In addition, Ieyasu passed a law that allows any farmer or peasant to come forward and make a complaint or petition while the shogun is travelling through their village on a hawk hunt. This way, if the local people have a complaint about how the local government officials are treating them, they can go directly to the shogun with the problem, and don't have to worry that the local leaders might punish them for speaking out. All of Ieyasu's successors have continued the tradition of hawk hunting. The current shogun goes out hawking about six or seven times a year, usually for at least a week.

Although hawking expeditions involve quite a lot of "unofficial business", they are also a chance for the shogun to relax from the dull routine of life at the castle. The shogun is the most powerful man in Japan, but he has to answer to the demands of many different groups -- the Imperial court in Kyoto, each of the local daimyo, the leaders of major temples and shrines throughout the country, the local administrators in Edo, and so on. Back in Ieyasu's day, these demands were still limited, but nowadays the shogun's life seems to be one meeting after another. Hawk hunting gives him a chance to get out of the city and away from all the long, formal meetings. A chance to enjoy the open countryside, fresh air and sunshine!

Hawk hunting is not very strenuous for the shogun and the daimyo who accompany him. However, their main purpose in going on a hawking expedition, in addition to the opportunity to relax and enjoy nature, is to view the farms and villages in the area and study the landscape. Back in the days when daimyo were still fighting one another, the expedition would include many scouts and spies, who would try to find locations for a strong fort, or try to see what was going on in neighboring territories. Nowadays, the men are mainly looking for fields of crops that the farmers did not mention when paying their taxes, or examining new areas where the land might be cleared and made suitable for farming.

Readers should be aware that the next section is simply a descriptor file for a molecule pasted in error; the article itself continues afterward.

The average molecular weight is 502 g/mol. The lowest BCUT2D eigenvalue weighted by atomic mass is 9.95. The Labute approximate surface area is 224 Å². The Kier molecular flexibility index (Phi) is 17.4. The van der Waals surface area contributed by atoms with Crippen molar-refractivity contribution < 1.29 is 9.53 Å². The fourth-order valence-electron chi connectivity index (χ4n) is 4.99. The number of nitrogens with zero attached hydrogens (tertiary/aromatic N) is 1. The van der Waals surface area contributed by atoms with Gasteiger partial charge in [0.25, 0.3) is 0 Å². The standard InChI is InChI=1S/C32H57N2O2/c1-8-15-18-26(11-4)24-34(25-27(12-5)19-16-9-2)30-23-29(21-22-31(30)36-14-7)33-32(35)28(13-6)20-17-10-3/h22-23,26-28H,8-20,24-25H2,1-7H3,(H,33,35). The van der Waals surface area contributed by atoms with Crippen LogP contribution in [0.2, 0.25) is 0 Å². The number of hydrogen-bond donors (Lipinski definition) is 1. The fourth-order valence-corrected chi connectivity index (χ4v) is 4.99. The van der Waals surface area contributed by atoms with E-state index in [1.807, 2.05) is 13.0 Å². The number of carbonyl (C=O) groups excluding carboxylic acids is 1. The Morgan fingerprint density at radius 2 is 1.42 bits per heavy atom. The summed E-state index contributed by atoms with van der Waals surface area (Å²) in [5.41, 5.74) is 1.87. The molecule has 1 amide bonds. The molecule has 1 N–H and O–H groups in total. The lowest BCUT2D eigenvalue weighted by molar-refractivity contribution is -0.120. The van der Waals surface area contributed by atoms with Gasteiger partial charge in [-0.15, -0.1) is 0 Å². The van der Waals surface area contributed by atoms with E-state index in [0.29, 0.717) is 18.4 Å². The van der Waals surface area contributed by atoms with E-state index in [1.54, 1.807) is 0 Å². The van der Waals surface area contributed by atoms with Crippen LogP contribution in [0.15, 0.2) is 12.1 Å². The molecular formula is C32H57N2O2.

Each of the shogun's seven hawking estates, or taka-jo ("taka" means "hawk") is managed by a staff of several hawk supervisors (taka-mi). Their job is to raise the hawks and train them to hunt for small birds and rabbits. They also keep an eye on the local villages and make sure they follow the rules. There are many special rules for the areas surrounding the hawk-hunting estates. For example, local people living near the estates are not allowed to have dogs or cats as pets. They also have to get special permission if they need to do any building work, and usually the permission is only granted at certain times of the year when the noise will not disturp the game birds and animals that live in the area. Most of these rules are intended to ensure that there is plenty of game to hunt. Because of these strict rules, the areas of farmland immediately surrounding the hawking manors are filled with birds and game. In fact, as your company crosses the fields and meadows, flocks of game birds can be seen even right near the homes of the local villagers.